A typical nightly habit of mine involves driving home from my job as a lowly barkeep listening to the most scintillating stuff on earth: lengthy discussions about movies of all stripes. I lead a wild life. Don’t try to tame me bro.

A couple nights ago, I had the radio cranked up as the No Such Thing as a Bad Movie podcast discussed the merits of everyone’s favorite robot cop vs. bouncing vampires movie, Robo Vampire. While they enthusiastically detailed the notorious film’s plot and slivers of trivia, I had a pseudo-epiphany. The three people discussing this obscure late ’80s batshittery are likely more passionate about films than a large chunk of the people in The Academy of Motion Picture Arts and Sciences. I’d wager they at least care more and are more open to all genres of film. Whether or not they sneered like I did when they heard this year’s Oscar nominees is unknown. To deal with unshocking news of Academy Award nominees, here is a pointless letter I intend to send the people at The Academy of Motion Picture Arts and Sciences.

Dear The Academy of Motion Picture Arts and Sciences,

I don’t really despise any film you’ve nominated this year so I really can’t whine too hard about the nominations.

Wait. Yeah I can. I can’t help but wonder what’s on your mind, AMPAS, with regards to two things in particular. I understand that my taste can be pretty abstract at times. I’m not so delusional that I expect people to find joy in films like Robo Vampire, Chopping Mall, or The Wasp Woman. It’s a very niche audience thing. With that being said, I don’t think it’s delusional to wonder why in the ever living hell y’all ignored Paul Schrader’s First Reformed and, more importantly, Ethan Hawke’s role in the film as a troubled priest. For heaven’s sake, Academy!

But what bugs the aforementioned ever living hell out of me most is how y’all could pass over Toni Collette for Best Actress. I know it’s unfair to complain when I’ve only seen two of the films with Best Actress nominations (Can You Ever Forgive Me? and The Favourite), but did y’all even give Hereditary a chance? I know you’re usually predisposed to snub horror films. I get it. Unless it’s an Exorcist, Silence Of The Lambs, or Get Out, you tend to roll your eyes at horror films.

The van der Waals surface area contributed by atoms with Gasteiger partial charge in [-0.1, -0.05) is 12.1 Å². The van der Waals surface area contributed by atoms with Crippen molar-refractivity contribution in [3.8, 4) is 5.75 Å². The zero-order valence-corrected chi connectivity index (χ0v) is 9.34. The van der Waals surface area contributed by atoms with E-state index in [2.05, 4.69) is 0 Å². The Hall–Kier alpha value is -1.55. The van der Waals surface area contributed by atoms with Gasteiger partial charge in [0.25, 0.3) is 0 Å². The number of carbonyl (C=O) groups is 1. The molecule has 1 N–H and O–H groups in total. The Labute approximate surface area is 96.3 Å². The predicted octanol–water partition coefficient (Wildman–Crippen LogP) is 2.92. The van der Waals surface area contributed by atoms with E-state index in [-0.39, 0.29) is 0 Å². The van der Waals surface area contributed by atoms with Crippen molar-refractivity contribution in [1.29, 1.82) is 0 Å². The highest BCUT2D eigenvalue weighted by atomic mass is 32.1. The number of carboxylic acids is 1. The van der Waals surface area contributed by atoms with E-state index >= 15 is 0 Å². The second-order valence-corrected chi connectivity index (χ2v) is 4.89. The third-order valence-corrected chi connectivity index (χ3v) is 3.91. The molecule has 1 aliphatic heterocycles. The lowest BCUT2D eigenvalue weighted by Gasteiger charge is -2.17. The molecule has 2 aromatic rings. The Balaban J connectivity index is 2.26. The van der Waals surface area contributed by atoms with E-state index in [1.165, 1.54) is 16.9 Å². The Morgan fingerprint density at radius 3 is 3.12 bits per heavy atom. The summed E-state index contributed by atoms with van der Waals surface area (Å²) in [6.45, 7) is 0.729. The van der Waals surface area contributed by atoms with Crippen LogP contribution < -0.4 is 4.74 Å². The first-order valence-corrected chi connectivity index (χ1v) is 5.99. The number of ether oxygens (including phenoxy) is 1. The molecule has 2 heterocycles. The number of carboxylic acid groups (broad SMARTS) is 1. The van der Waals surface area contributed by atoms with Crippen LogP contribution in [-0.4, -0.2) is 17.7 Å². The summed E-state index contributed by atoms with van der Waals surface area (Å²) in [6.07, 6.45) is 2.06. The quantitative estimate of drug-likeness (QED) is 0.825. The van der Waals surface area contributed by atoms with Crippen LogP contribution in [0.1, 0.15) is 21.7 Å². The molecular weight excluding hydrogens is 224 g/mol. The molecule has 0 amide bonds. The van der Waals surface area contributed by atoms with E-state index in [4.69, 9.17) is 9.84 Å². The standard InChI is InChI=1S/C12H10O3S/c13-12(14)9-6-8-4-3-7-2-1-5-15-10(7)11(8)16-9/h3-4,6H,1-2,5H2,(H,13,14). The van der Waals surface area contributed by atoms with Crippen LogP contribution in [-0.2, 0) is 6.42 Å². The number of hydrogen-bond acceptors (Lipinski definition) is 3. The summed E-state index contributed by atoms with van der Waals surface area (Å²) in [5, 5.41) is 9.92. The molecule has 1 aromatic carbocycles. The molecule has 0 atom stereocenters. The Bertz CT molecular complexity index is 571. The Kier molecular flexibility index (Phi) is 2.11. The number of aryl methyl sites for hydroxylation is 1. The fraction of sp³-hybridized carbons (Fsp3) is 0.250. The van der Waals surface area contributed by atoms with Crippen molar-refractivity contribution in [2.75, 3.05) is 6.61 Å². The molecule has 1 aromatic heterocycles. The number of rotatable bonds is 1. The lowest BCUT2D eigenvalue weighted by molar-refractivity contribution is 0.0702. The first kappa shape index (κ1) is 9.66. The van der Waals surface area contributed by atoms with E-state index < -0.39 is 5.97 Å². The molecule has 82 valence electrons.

And yes, when there is so much in the genre that, according to y’all, lacks artistic merit, I can understand your reasoning. There are some seriously shitty horror films out there. It’s one of the reason why major studios try to label horror films as something like “psychological thriller.” By the way, if you do the Google thing, the film is listed as “Drama/Thriller.” That label alone, that is one more reason you should have at least checked it out since you’re so horror averse. Did you watch it, Academy? Did you even consider it “for your consideration” or did the idea of watching a horror film turn you off that much? If so, you have done not only yourself a disservice but a disservice to film in general by not at least seeing this film for the performances alone — particularly Toni Collette’s portrayal of doomed miniature artist Annie Graham. Her range from tight and controlled to grief stricken and psychotic were unparalleled in my opinion. It was the reason I saw the film more than once in theaters. That performance blew my mind. You gave her a Best Supporting Actress nomination nineteen years go for The Sixth Sense but you can’t recognize her awesomeness in Hereditary?

Still, I don’t get it. Even someone who dislikes horror or even Ari Aster’s debut film itself, has to be able to recognize how amazing Collette’s performance was. Hell, go to your local YouTube and watch these two scenes: “Hereditary support group scene.”

About ten minutes into the film, Annie visits a support group. After briefly holding back she begins oversharing for about four minutes straight. It concludes with the rest of the group giving her a “lady you are nuuuuuuts” look.

And this one: “Hereditary (2018) | “I Am Your Mother!” | Dinner Scene | 1080p”

You see Academy in this scene we have Annie, her husband Steve (Gabriel Byrne) and her son, Peter (Alex Wolff) in the midst of an awkwardly quiet silverware clinking dinner scene. Their shared misery morphs into a verbal showdown between mother and son. When Annie starts in on her son, it … well, you just have to watch it. She goes through rage and sadness within a three minute span. It’s unbearable because it feels so tangible. There are even micro seconds of humor in that three minute span of pathos on parade.

She’s put in almost three decades. Ms. Collette may not be spazzing out as much as her fans and horrorphiles but I’m fine with that. So, if you’d kindly set up a press conference and announce Ms. Collette’s addition to the Best Actress nominations, I’d appreciate it.


Totally Not Delusional Kevin M. Young Esq.

P.S. You also forgot to nominate the very underrated Ben Foster for his role in the equally underrated film Leave No Trace but that’s for another letter.